Police process the scene of a shooting at the BP gas station at 100 Chicago Ave. in Oak Park on June 22. (Photo by Lourdes Nicholls)

The owners of seven Oak Park gas stations are suing the village board for the recently imposed ban on 24-hour gas stations, arguing that the restriction on hours threatens their livelihoods and forces a breach of contract with fuel suppliers. A temporary restraining order was granted Sept. 30, barring the village from enforcing the ordinance that requires gas stations to operate only between 5 a.m. and 12 a.m. each day.

“We are pleased with the court’s ruling today enjoining enforcement of the ordinance that requires our clients to close their businesses overnight,” said Samantha Ditore, one of the attorneys representing the gas stations.

“We will continue to reach out to the village with the hope to reach a voluntary and collaborative solution that allows our clients to stay in business and avoid the devastating effect of this ordinance.”


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A preliminary injunction hearing has been scheduled for Oct. 12.

Legal action was anticipated from local gas stations. Attorney David Jasmer told the village board Sept. 19 that a temporary restraining order would be filed if the ordinance passed, which it did unanimously. Village Attorney Paul Stephanides also previously warned the village board that prohibiting 24-hour gas stations could result in litigation. Wednesday Journal has reached out to the village for comment.

The elimination of 24-hour gas stations is intended to combat increased criminal activity in the village. Oak Park has had a total of 18 violent offenses take place at gas stations in the last three and a half years; 13 of those offenses took place after midnight, including the murder of 18-year-old Jailyn Logan-Bledsoe in June.

However, the complaint argues that the new ordinance is “unconstitutional” and was put in place to “deflect and redirect” blame for violent crime away from the board and onto “eight minority-owned gas stations,” which serve many Oak Park residents that do not work traditional hours. The complaint also states that the gas stations are family-run businesses.

The complaint states the village has no data supporting its assertion that a reduction in gas stations hours would result in fewer violent criminal offenses and that the ordinance violates the rights of the gas station owners as set forth in the Fourteenth Amendment and under state property law.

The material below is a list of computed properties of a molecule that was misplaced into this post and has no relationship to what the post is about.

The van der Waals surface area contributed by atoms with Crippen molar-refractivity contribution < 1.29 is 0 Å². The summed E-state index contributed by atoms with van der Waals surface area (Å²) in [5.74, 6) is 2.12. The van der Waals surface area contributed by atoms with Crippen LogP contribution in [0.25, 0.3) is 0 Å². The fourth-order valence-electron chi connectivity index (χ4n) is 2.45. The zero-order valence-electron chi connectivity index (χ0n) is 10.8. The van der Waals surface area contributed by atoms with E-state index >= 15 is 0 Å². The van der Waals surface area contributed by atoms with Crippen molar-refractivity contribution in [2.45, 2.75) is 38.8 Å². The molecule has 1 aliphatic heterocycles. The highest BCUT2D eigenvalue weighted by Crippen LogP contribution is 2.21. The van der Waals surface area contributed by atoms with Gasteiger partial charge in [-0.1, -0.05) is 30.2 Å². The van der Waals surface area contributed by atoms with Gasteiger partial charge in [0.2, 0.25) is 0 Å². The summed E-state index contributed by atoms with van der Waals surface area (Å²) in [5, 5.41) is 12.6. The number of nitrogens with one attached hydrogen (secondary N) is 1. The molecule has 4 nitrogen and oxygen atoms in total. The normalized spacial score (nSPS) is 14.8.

The ordinance would also result in financial loss and possible closures of gas stations, according to the complaint, which states that gas stations pay between $60,000 and $80,000 in annual property taxes, while overnight sales account for roughly 15 to 35% of their overall sales.

“The dramatic decrease in income the ordinance would effectuate, combined

with the rising costs of operation, would significantly impede, the stations’ ability to

operate, potentially causing one or more to close their doors permanently.

Prohibiting gas stations from operating 24 hours each day, the complaint states, infringes on gas station owners’ rights to run their businesses and constitutes “a de facto revocation of nearly 20 percent of their business licenses.”

The gas station owners are seeking restitution from the village in a sum representative of lost profits and opportunities with fuel suppliers and other businesses in the event of breached or canceled contracts. Damages are also being sought by gas station owners in the amount of lost revenue that could be “reasonably expected” from new contracts if it were not for the ordinance.

“Our clients want to see criminal activity addressed just as much as any Oak Park resident, but there far more effective alternatives that do not place their livelihoods in jeopardy,” Ditore said.

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